In tearful hearing, former Orange Unified school bus driver offers remorse for Anaheim Hills crash with 11 children on board
A former school bus driver who passed out and crashed up an embankment and into a tree while driving 11 children home from school nearly five years ago apologized for his actions Friday, April 26, in an emotional hearing in which some parents of the children came face to face with him.
Through long emotional pauses, Gerald Douglas Rupple, 29, spoke of his remorse for the 2014 accident and the impact it’s had on the children and their families.
“I know the kids’ lives won’t be 100 percent whole again because of my actions and I just want to say I’m sorry,” he said inside an Orange County Superior Court room.
He was scheduled to be sentenced Friday, but it was delayed so Judge Sheila Hanson could review some 100 pages of character references written on behalf of Rupple, who pleaded guilty in June 2018 to 11 felony counts of child abuse and endangerment and one felony count of perjury.
His sentencing was postponed to June 7 at the Central Justice Center in Santa Ana.
Rupple was driving the children home from El Rancho Charter Middle School on April 24, 2014, when he passed out behind the wheel. The bus veered onto an embankment off of Nohl Ranch Road and traveled along the hillside before it struck a eucalyptus tree and a lamppost, coming to rest against a tree, which kept it from rolling down the embankment.
Four children suffered major injuries and Rupple had to be rescued, unconscious, through the bus windshield.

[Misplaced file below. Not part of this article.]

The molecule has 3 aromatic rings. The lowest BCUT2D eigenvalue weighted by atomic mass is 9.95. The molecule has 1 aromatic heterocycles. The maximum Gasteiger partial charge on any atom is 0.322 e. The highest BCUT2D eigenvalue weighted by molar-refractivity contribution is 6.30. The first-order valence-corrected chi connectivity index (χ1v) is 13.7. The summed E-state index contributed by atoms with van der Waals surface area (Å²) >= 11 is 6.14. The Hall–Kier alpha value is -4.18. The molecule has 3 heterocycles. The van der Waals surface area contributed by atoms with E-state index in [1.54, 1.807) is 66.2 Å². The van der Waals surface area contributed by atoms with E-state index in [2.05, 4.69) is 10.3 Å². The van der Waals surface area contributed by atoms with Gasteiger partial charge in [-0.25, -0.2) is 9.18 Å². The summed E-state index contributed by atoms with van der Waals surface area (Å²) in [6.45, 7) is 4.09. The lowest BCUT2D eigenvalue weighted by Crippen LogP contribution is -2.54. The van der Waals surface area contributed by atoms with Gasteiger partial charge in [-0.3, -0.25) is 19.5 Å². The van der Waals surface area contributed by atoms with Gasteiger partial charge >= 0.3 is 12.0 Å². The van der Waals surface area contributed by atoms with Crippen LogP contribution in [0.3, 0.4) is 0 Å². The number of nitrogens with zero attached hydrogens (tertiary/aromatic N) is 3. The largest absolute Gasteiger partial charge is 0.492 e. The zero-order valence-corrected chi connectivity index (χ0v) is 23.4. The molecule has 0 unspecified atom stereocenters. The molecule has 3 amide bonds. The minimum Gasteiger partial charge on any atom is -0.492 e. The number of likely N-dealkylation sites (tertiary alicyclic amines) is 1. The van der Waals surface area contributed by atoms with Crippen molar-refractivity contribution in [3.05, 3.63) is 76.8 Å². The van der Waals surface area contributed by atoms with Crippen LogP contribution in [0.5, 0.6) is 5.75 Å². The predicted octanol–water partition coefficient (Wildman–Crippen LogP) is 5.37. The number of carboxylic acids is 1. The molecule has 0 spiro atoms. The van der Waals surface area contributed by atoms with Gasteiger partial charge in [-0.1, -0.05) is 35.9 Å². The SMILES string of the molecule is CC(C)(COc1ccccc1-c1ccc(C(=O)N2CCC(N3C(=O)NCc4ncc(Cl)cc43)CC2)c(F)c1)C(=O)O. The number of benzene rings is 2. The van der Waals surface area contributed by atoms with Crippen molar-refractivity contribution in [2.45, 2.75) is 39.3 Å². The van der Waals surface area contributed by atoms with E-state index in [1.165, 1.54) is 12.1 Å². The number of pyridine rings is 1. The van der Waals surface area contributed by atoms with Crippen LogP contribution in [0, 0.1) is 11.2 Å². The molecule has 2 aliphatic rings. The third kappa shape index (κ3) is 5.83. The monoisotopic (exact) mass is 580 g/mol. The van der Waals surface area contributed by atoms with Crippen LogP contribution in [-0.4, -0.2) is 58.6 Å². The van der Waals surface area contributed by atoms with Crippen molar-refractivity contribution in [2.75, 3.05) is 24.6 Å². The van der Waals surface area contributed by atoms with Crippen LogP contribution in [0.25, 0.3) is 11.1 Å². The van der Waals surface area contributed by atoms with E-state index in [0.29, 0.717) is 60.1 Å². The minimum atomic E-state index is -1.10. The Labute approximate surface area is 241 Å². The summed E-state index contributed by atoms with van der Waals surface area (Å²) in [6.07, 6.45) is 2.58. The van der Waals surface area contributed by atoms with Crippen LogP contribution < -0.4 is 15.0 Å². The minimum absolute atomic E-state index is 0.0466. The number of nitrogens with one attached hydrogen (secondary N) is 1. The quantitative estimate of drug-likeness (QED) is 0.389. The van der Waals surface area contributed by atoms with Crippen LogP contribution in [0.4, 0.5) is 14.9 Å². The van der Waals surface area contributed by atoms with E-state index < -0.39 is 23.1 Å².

Five of the children were rushed to nearby hospitals and some indicated Rupple hadn’t seemed like himself that day.
In 2017, the Orange Unified School District reached a $10 million settlement with the families of five of the children injured in the crash.
Investigators alleged Rupple had lied to Orange Unified School District officials about his medical condition. Rupple suffers from pulmonary hypertension, a form of high blood pressure that impacts the heart and lungs. The condition can sometimes cause dizziness, seizures or blackouts.
Rupple wore a medical mask covering his nose and mouth at Friday’s hearing. He had since moved to Arizona and had a double-lung transplant.
Two parents of children on the bus spoke at Friday’s hearing. Rupple’s sister and a former employer spoke on his behalf.
Keri Pintches’ son was one of the children on the bus when it crashed. She said Rupple was very highly respected and that he and his father, also a bus driver for the district, were well-liked among the children.
But she also said Rupple knew of his condition and chose to ignore it.
Her son still has anxiety with public transportation and won’t drive down the street where the crash occurred, Pintches said.
“The parents trusted you to transport their precious cargo,” she said. “(The kids) loved you, they trusted you. Those kids’ lives were changed forever.”
Rupple appeared to wipe away tears as parents spoke.
His older sister, Shaleen Ruiz, said her brother made “a really big mistake that has affected our family.”
“We’re so grateful everyone survived and we sincerely apologize to the families for the children that were hurt,” she said through tears. “The greatest punishment for him is knowing he hurt those children.”